User implications

HPC is a traditionally innovative IT market segment; many technologies have initially found their way into this segment prior to mainstream market adoption. With economic and operational constraints now becoming also prominent in HPC, we believe it will be even more in the vanguard for IT users. Large IT organisations will benefit from watching this space to identify opportunities to deliver value cost-effectively to business users.

Hardware, system and network innovations implemented in HPC environments (e.g. energy-optimised data center designs or Infiniband connexions applied to large server clusters) will continue to percolate into the business IT market. For example, HPC requires very large memory management capacities, but this also applies to a growing number of business applications. To cite an example, as the SMP design eliminates the application code and data organisation complexities associated with share-nothing, massively parallel designs, it enables the fast deployment of very large databases, as well as large, full in-memory databases. MESCA-based systems will also be well-suited to the implementation and management of very large virtualised environments.

Bottom line

With this announcement, Bull confirms and expands its ability to compete in the HPC market; it also acquires a largely expanded capacity to leverage its technology into other IT market segments. Beyond the pure technological, engineering and manufacturing capabilities of the company, we believe Bull's strong customer intimacy (exemplified by Bull's close cooperation with the French Commissariat à l'Energie Atomique (CEA) while it was developing MESCA and Bullx Supernodes) and the resulting ability to exactly address user requirements is key to its success in segments such as HPC or the legacy GCOS base.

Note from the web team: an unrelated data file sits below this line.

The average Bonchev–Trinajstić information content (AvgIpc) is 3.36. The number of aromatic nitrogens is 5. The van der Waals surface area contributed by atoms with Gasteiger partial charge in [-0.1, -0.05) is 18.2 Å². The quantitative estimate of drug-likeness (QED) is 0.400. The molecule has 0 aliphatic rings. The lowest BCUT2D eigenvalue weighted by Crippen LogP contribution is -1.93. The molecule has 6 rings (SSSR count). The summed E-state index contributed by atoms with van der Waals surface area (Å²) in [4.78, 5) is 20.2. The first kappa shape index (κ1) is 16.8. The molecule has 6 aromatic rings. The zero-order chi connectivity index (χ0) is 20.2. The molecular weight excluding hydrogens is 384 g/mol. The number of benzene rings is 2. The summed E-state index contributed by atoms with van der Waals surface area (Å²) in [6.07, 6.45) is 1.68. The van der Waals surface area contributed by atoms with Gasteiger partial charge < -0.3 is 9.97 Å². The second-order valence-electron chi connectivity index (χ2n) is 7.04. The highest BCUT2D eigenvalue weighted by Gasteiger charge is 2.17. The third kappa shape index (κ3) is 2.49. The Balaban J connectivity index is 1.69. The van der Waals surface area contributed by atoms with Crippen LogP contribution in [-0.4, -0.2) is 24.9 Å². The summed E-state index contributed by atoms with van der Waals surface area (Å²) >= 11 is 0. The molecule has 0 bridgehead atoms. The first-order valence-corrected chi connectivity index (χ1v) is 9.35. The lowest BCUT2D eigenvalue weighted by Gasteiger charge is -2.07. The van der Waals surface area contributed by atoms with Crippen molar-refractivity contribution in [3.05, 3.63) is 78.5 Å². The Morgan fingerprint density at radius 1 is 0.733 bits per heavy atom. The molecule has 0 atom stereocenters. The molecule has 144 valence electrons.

As Bull remains a mid-sized, « niche-focused » vendor, the challenge will be to develop a market share on the innovation-demanding segment of the large server market. This market opportunity does exist and is likely to expand with the generalisation of virtualisation and the emergence of cloud computing. Bull has an opportunity there as long as it remains capable of surfing on the forefront of the innovation wave, staying ahead of the commoditised mainstream IT market. The challenge will be to spot and reach the next waves, combining a strong involvement in the technology ecosystem with excellent customer intimacy, in a number of cases, up to the level of true “co-innovation”.

Wednesday, March 31st 2010
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Duquesne Advisory

Duquesne Advisory Ltd is a European firm, headquartered in the UK, dedicated to researching, understanding and advising clients worldwide on opportunities and trends in Information and Communications technology.

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Duquesne Advisory delivers in-depth analyses of Information and Communications Technologies, their implementations and their markets. Research is based on critical observation of the market by the analysts and their on-going contacts with the vendor community, together with hands-on, practical experience in consulting engagements.

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The analysts of Duquesne Advisory leverage the Firm’s ongoing market and technology research to undertake high added value consulting engagements for both ICT users and ICT providers. Focused on client service, their approach is rigorous and methodical, and at the same time pragmatic and operational.